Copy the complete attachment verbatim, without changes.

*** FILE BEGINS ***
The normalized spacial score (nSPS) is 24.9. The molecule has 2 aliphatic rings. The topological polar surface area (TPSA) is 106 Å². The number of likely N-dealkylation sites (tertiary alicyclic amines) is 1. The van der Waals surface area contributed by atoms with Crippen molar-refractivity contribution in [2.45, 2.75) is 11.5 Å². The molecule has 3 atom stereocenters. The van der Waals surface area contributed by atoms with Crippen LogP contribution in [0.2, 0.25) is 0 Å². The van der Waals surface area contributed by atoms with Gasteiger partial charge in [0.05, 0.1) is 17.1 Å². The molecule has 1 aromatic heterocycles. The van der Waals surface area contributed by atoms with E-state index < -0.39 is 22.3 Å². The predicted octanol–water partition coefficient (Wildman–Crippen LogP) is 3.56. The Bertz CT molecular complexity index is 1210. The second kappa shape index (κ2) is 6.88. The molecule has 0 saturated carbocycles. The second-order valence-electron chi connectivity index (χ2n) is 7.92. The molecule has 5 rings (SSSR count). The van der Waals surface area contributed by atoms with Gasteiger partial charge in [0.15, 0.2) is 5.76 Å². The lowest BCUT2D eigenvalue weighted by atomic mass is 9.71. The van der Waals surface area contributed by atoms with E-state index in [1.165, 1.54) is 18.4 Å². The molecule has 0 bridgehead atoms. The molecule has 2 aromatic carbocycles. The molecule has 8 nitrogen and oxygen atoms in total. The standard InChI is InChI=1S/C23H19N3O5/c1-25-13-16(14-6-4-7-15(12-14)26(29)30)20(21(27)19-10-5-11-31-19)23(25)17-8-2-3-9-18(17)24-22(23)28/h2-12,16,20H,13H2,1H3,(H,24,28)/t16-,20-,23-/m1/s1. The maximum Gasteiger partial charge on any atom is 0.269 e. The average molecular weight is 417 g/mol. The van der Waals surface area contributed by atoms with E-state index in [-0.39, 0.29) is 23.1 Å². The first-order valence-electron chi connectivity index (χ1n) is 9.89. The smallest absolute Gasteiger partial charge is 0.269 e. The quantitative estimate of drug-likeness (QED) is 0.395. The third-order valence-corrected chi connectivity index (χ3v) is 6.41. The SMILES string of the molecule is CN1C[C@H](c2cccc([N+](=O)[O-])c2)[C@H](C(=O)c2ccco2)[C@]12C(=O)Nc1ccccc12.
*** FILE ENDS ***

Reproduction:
The normalized spacial score (nSPS) is 24.9. The molecule has 2 aliphatic rings. The topological polar surface area (TPSA) is 106 Å². The number of likely N-dealkylation sites (tertiary alicyclic amines) is 1. The van der Waals surface area contributed by atoms with Crippen molar-refractivity contribution in [2.45, 2.75) is 11.5 Å². The molecule has 3 atom stereocenters. The van der Waals surface area contributed by atoms with Crippen LogP contribution in [0.2, 0.25) is 0 Å². The van der Waals surface area contributed by atoms with Gasteiger partial charge in [0.05, 0.1) is 17.1 Å². The molecule has 1 aromatic heterocycles. The van der Waals surface area contributed by atoms with E-state index < -0.39 is 22.3 Å². The predicted octanol–water partition coefficient (Wildman–Crippen LogP) is 3.56. The Bertz CT molecular complexity index is 1210. The second kappa shape index (κ2) is 6.88. The molecule has 0 saturated carbocycles. The second-order valence-electron chi connectivity index (χ2n) is 7.92. The molecule has 5 rings (SSSR count). The van der Waals surface area contributed by atoms with Gasteiger partial charge in [0.15, 0.2) is 5.76 Å². The lowest BCUT2D eigenvalue weighted by atomic mass is 9.71. The van der Waals surface area contributed by atoms with E-state index in [1.165, 1.54) is 18.4 Å². The molecule has 0 bridgehead atoms. The molecule has 2 aromatic carbocycles. The molecule has 8 nitrogen and oxygen atoms in total. The standard InChI is InChI=1S/C23H19N3O5/c1-25-13-16(14-6-4-7-15(12-14)26(29)30)20(21(27)19-10-5-11-31-19)23(25)17-8-2-3-9-18(17)24-22(23)28/h2-12,16,20H,13H2,1H3,(H,24,28)/t16-,20-,23-/m1/s1. The maximum Gasteiger partial charge on any atom is 0.269 e. The average molecular weight is 417 g/mol. The van der Waals surface area contributed by atoms with E-state index in [-0.39, 0.29) is 23.1 Å². The first-order valence-electron chi connectivity index (χ1n) is 9.89. The smallest absolute Gasteiger partial charge is 0.269 e. The quantitative estimate of drug-likeness (QED) is 0.395. The third-order valence-corrected chi connectivity index (χ3v) is 6.41. The SMILES string of the molecule is CN1C[C@H](c2cccc([N+](=O)[O-])c2)[C@H](C(=O)c2ccco2)[C@]12C(=O)Nc1ccccc12.